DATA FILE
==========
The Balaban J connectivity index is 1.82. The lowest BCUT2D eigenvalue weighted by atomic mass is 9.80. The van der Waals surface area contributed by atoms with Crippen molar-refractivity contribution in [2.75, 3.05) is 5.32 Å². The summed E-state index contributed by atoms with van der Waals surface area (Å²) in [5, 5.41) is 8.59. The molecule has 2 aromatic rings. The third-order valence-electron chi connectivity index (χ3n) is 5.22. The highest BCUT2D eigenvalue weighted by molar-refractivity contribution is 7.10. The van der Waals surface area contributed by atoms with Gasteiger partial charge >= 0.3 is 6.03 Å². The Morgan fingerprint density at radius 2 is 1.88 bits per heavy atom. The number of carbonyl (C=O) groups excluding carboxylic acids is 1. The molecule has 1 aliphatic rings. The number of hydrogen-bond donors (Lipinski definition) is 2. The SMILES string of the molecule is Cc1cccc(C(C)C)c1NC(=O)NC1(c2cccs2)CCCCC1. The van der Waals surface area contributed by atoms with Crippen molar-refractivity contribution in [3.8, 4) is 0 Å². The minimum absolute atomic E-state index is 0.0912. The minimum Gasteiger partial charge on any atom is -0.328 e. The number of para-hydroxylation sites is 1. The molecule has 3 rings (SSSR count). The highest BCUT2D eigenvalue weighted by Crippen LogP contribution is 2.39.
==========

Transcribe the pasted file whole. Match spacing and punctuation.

The Balaban J connectivity index is 1.82. The lowest BCUT2D eigenvalue weighted by atomic mass is 9.80. The van der Waals surface area contributed by atoms with Crippen molar-refractivity contribution in [2.75, 3.05) is 5.32 Å². The summed E-state index contributed by atoms with van der Waals surface area (Å²) in [5, 5.41) is 8.59. The molecule has 2 aromatic rings. The third-order valence-electron chi connectivity index (χ3n) is 5.22. The highest BCUT2D eigenvalue weighted by molar-refractivity contribution is 7.10. The van der Waals surface area contributed by atoms with Gasteiger partial charge >= 0.3 is 6.03 Å². The Morgan fingerprint density at radius 2 is 1.88 bits per heavy atom. The number of carbonyl (C=O) groups excluding carboxylic acids is 1. The molecule has 1 aliphatic rings. The number of hydrogen-bond donors (Lipinski definition) is 2. The SMILES string of the molecule is Cc1cccc(C(C)C)c1NC(=O)NC1(c2cccs2)CCCCC1. The van der Waals surface area contributed by atoms with Crippen molar-refractivity contribution in [3.8, 4) is 0 Å². The minimum absolute atomic E-state index is 0.0912. The minimum Gasteiger partial charge on any atom is -0.328 e. The number of para-hydroxylation sites is 1. The molecule has 3 rings (SSSR count). The highest BCUT2D eigenvalue weighted by Crippen LogP contribution is 2.39.